Wednesday, January 10, 2018

But How Will We Pay For It?

truth-out |  One of the theoretical forerunners and bases of MMT is chartalism, an economic theory which argues that money is a creature of the state designed to direct economic activity. The theory has recently been popularized by David Graeber's book Debt: The First 5,000 Years, a wide-ranging work that touches upon issues ranging from gift economies, the linkage between quantification and violence, and the relationship between debt and conceptions of sin. In charting out the history of money, Graeber notes that, despite anthropological evidence to the contrary, economists have long clung to the myth of barter. 

However, money does not emerge from barter-based economic activities, but rather from the sovereign's desire to organize economic activity. The state issues currency and then imposes taxes. Because citizens are forced to use the state's currency to pay their taxes, they can trust that the currency will carry value in day-to-day economic activities. Governments with their own currency and a floating exchange rate (sovereign currency issuers like the United States) do not have to borrow from "bond vigilantes" to spend. They themselves first spend the money into existence and then collect it through taxation to enforce its usage. The state can spend unlimited amounts of money. It is only constrained by biophysical resources, and if the state spends beyond the availability of resources, the result is inflation, which can be mitigated by taxation. 

These simple facts carry radical policy implications. Taxes are not being used to fund spending, but rather to control inflation and redistribute income (and Trump's tax plan is certainly continuing the redistribution of income upward). Thus, we can make the case for progressive taxation from a moral standpoint concerned with social justice: We should tax rich people because their wealth is the product of exploitation and an affront to any truly democratic society, not because our transitional political program depends upon it. Congress can simply authorize the Treasury and the Federal Reserve to spend the money necessary for single-payer health care.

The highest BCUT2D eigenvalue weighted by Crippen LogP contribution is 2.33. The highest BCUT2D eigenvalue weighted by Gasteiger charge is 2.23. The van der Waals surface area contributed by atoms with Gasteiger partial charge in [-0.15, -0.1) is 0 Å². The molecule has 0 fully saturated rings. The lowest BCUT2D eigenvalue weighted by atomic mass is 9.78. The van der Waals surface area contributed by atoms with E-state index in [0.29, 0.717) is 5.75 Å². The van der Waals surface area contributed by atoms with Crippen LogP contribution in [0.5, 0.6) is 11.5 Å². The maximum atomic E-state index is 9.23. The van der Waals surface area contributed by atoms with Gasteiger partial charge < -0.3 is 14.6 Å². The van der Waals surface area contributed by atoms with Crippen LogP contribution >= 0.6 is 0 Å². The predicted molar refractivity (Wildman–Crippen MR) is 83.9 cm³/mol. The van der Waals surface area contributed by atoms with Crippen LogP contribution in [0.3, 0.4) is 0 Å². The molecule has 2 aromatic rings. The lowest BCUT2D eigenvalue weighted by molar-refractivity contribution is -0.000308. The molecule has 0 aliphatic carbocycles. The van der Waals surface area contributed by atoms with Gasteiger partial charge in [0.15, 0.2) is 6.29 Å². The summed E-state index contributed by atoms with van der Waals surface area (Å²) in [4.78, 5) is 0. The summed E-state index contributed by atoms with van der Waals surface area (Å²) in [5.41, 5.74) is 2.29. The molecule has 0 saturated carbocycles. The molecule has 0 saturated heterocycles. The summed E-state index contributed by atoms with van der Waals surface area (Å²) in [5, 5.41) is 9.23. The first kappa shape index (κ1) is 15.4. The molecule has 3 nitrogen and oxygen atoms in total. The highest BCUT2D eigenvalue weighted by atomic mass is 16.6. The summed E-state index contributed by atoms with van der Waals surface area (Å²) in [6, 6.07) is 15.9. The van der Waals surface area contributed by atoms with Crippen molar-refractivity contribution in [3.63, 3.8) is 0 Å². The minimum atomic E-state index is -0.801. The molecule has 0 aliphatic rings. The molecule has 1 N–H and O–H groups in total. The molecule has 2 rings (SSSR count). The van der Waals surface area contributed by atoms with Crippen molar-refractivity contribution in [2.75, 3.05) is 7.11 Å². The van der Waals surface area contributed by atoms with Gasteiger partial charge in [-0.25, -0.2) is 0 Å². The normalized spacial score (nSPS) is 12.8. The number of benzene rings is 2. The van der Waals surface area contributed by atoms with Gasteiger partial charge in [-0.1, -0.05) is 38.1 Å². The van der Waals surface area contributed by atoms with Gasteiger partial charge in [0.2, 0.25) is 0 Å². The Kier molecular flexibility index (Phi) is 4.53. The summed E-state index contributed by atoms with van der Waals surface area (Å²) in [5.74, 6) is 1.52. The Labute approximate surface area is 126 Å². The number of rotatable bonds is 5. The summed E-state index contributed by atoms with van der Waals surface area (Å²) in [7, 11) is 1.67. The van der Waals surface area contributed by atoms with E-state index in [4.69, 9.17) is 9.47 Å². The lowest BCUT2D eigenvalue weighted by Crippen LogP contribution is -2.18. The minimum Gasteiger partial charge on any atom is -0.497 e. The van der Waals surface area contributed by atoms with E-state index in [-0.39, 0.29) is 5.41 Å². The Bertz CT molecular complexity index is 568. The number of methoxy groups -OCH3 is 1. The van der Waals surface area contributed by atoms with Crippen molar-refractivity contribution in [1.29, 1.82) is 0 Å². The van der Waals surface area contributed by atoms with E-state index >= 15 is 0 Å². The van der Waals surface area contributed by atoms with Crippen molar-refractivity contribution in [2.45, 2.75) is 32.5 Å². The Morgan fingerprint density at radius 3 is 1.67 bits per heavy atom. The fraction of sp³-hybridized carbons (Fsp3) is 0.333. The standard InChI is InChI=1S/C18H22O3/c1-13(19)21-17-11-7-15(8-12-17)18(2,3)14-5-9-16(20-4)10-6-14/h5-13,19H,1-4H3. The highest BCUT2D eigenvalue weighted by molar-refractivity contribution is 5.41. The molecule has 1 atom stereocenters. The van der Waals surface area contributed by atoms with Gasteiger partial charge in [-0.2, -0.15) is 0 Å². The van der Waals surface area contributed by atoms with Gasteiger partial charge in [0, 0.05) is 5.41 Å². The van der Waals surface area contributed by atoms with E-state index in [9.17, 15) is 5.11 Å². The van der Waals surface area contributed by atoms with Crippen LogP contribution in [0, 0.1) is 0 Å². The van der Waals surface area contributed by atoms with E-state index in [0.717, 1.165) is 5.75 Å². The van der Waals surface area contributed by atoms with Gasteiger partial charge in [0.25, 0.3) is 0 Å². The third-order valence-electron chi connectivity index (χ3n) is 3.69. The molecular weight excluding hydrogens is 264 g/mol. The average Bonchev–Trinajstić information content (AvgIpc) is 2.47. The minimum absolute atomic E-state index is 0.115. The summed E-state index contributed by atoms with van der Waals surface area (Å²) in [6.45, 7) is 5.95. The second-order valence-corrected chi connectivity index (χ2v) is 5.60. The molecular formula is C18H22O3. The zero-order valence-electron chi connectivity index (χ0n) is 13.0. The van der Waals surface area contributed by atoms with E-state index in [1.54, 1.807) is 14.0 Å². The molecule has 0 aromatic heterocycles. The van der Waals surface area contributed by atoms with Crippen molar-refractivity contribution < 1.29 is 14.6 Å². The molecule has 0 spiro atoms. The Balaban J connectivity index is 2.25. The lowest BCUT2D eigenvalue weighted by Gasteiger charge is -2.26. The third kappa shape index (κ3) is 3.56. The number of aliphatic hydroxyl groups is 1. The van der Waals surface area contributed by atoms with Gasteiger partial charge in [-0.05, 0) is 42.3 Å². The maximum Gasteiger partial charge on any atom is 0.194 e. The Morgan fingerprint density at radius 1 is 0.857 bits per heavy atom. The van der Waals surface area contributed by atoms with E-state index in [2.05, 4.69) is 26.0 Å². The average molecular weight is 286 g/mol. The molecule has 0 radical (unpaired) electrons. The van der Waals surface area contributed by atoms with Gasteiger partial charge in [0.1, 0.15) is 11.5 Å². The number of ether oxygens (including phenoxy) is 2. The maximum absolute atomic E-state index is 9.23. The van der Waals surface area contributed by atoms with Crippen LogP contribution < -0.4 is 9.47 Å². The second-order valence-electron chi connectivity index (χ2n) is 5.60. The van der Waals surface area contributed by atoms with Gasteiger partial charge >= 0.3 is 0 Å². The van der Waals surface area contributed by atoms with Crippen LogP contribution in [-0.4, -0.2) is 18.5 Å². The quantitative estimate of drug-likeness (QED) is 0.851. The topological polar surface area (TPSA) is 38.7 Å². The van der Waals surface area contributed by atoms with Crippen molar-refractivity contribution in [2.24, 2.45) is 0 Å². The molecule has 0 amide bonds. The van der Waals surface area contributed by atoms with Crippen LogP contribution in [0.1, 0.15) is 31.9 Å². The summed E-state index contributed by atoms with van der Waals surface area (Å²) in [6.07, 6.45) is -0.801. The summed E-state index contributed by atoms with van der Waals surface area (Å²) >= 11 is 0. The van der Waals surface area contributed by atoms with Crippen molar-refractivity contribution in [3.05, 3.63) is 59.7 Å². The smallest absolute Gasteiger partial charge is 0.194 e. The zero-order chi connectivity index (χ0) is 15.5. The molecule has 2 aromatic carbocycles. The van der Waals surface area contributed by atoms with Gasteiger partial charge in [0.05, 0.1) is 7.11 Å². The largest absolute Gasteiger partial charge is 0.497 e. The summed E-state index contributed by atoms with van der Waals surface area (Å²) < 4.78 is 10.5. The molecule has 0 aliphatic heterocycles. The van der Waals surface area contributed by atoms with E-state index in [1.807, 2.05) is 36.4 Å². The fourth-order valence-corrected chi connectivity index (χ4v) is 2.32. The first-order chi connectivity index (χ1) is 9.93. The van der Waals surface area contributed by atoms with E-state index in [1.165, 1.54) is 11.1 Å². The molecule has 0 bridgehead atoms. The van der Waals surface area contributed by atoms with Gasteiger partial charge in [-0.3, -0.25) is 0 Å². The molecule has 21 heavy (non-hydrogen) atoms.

If we apply MMT to Medicare for All, the aforementioned "viability" debate and ungrounded fears about "printing money" fades into the background. Rather, our concerns shift toward examining our available resources and thinking about how to best provision them in such a way to as to advance social justice. This means training doctors, nurses and other medical practitioners. And it also means medical facilities being supplied with the necessary instruments, tools and technologies to provide care and treatment to patients and their communities. 

This carries implications for policymaking beyond Medicare for All. If money belongs to the public, then questions about who and what the public is will arise. By extension, money, financing and investment should be subject to popular control through directly democratic participatory processes.